TDG 2022 RISERS AND FALLERS: SECOND BASEMEN
Riser: Marcus Semien, 2B, TEX (Age: 31, Current Rank: 2, Previous Rank: 19 at SS)
Marcus Semien’s massive 2021, including 45 home runs, 15 stolen bases, and a 131 wRC+, earned him a 3rd place finish in the AL MVP race and a seven-year, $175 M contract from the Rangers. He is currently the 20th bat selected in the typical NFBC draft and he was the 42nd bat drafted in the Rotowire dynasty mock draft. Steamer projects him the 35th best hitter in 2022 (FanGraphs auction calculator, default settings). With a 2021 xwOBA and barrel rate that were more good than elite, it’s uncontroversial to expect regression toward career norms (109 wRC+) in 2022—the question is how much. I’m comfortable with him at the lowest price point of the aforementioned sources—around 50th best bat in a dynasty setting. His career best home run figures are unlikely to come close to being repeated making him an unwise choice among the top 30 bats, but he can be trusted for ~30 home runs, 10 to 15 stolen bases, and his typical better than average walk and strike out rates. There are few safer options for your dynasty league second baseman. (Jordan Rosenblum)
Faller: Vidal Bruján, 2B, SEA (Age: 24, Current Rank: 11, Previous Rank: 10)
Vidal Bruján only fell a spot in our 2B rankings, the consequence of a very rough, very tiny major league debut—a -63 wRC+ over 26 plate appearances. Before his MLB debut, Bruján was typically very difficult to acquire in dynasty leagues. His small sample struggles paired with short-term playing time uncertainty in Tampa Bay may have created a small buying window. In the short-term, he is indeed risky—even after the Rays moved Joey Wendle, he will have to fight for playing time. However, the Rays are also shopping Kevin Kiermaier, which could open a starting spot for Bruján in 2022. Regardless of short-term playing time battles, Bruján’s long-term fantasy profile is worth waiting for: at peak, he is a safe bet for 15 home runs and 30 stolen bases, with a 10% walk rate and a 18% strike out rate (citing my prospect projections). (Jordan Rosenblum)
Riser: Jazz Chisholm, Jr. MIA (Age: 24, Current Rank: 6, Previous Rank: 23)
Jazz Chisholm, Jr., in my opinion, is one of the most exciting players in MLB right now. He can bash, he can dash, and he certainly has some flash. But a 94th percentile sprint speed is just the tip of the iceberg here.
Chisholm Jr. finished 2021 with 18 homers and 23 steals across 507 PA’s, and despite a league-average-ish .728 OPS, managed to help me out across a few fantasy leagues with that combo-meal potential. But let’s make no bones about it, that OPS, with a higher-than-average 28.8% strikeout rate, aren’t the things that dreams are made of. In fact, his 0.23 BB/K ratio is downright bad at this point.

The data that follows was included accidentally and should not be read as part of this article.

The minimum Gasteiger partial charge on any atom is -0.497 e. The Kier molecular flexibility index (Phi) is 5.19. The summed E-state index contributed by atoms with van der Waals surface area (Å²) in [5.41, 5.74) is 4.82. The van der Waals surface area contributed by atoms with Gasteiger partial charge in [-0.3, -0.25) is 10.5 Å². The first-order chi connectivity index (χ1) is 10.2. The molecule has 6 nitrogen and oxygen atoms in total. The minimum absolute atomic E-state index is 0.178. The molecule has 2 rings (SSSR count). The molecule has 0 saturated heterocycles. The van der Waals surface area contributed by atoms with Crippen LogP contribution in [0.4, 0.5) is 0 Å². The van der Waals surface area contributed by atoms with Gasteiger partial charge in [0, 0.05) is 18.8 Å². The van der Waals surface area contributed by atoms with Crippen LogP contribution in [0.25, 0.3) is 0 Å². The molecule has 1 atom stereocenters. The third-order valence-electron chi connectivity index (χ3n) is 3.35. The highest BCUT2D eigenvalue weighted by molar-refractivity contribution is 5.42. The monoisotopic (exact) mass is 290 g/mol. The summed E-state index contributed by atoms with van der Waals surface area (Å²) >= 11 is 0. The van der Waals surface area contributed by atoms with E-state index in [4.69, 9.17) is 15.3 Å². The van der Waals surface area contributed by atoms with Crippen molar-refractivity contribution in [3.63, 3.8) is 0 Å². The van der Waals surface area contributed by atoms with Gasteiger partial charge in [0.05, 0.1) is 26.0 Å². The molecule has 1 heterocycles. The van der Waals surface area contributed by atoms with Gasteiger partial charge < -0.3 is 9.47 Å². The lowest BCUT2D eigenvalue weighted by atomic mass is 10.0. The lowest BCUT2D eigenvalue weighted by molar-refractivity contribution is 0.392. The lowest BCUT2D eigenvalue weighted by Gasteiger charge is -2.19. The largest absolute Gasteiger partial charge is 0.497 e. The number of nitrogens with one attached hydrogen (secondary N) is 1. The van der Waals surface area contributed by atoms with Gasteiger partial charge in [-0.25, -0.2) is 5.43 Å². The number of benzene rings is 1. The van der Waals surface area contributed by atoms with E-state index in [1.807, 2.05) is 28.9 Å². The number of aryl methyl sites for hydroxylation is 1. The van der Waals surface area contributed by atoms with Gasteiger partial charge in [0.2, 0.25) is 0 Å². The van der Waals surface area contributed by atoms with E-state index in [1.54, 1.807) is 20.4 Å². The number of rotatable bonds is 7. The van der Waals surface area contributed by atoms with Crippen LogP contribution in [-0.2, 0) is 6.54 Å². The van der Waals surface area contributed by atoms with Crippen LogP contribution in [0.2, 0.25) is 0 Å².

Can he improve? And even if he doesn’t, can he live up to the expectations of a #6 consensus-ranked second basemen?
I think so!
We know he’s capable of taking a walk – his minor league track record, and even his brief 2020 cup of coffee say so. Now he just needs to start employing that approach in the bigs! When he does (and I’ll be keeping a watchful eye on this come April, or whenever the season begins), watch out: he’ll be the perfect leadoff hitter for a team that appears to be on the up and up.
In startups, the best advice I can give is to draft him for the upside (20-homer/30-steal, league-winning potential, #1 2B), but be aware of the downside (below-average plate discipline in majors so far, injuries). I was very happy to see some growth (even if it was minimal) in the strikeout department in 2021– although to reach his true peak I think we need to see a more patient approach. There’s a reason he made the 17-point rise in our rankings this offseason. With health, he should be the outright leader in plate appearances for the Marlins next season, and should easily contribute across 3 to 4 categories, potentially all 5 if everything breaks right. (Taylor Case)
Faller: DJ LeMahieu, NYY (Age: 33, Current Rank: 16, Previous Rank: 7)
DJ LeMahieu had himself a nice little season in 2021 as he bopped himself along to a .268/.349/.362 slash with 10 homers and 4 steals. Not the DJLM of old, perhaps, but a nice little season nonetheless. Here’s the question, though: is a light rebound in order?
I think so!
So, what happened last year to cause the (almost) 100-point drop in batting average? Well, there are many factors at play here, but first and foremost, I think injuries played a part. Have you ever had a sports hernia?! Me neither, but it sounds like ass, and if surgery is the offseason solution, I have to imagine he wasn’t at full strength for at least a portion of 2021.
The result wasn’t necessarily a huge downgrade, but we did see a relative change in his approach. In a nutshell, he swung less in general (and at pitches out of the zone), which may have led to an increased walk percentage (up to 10.8%). He also maintained an absolute elite strikeout rate at 13.8% and great contact in the zone, proving he’s still capable of owning the plate. This, more than anything, gives me hope that he can rebound into a possible .290+ average, 15-homer season. Not a guarantee, of course, as he’s 33 and surgery does not always equal perfect health and recovery, but there’s room for optimism. For what it’s worth, I had him ranked at #13 this year, a few spots ahead of the consensus. (Taylor Case)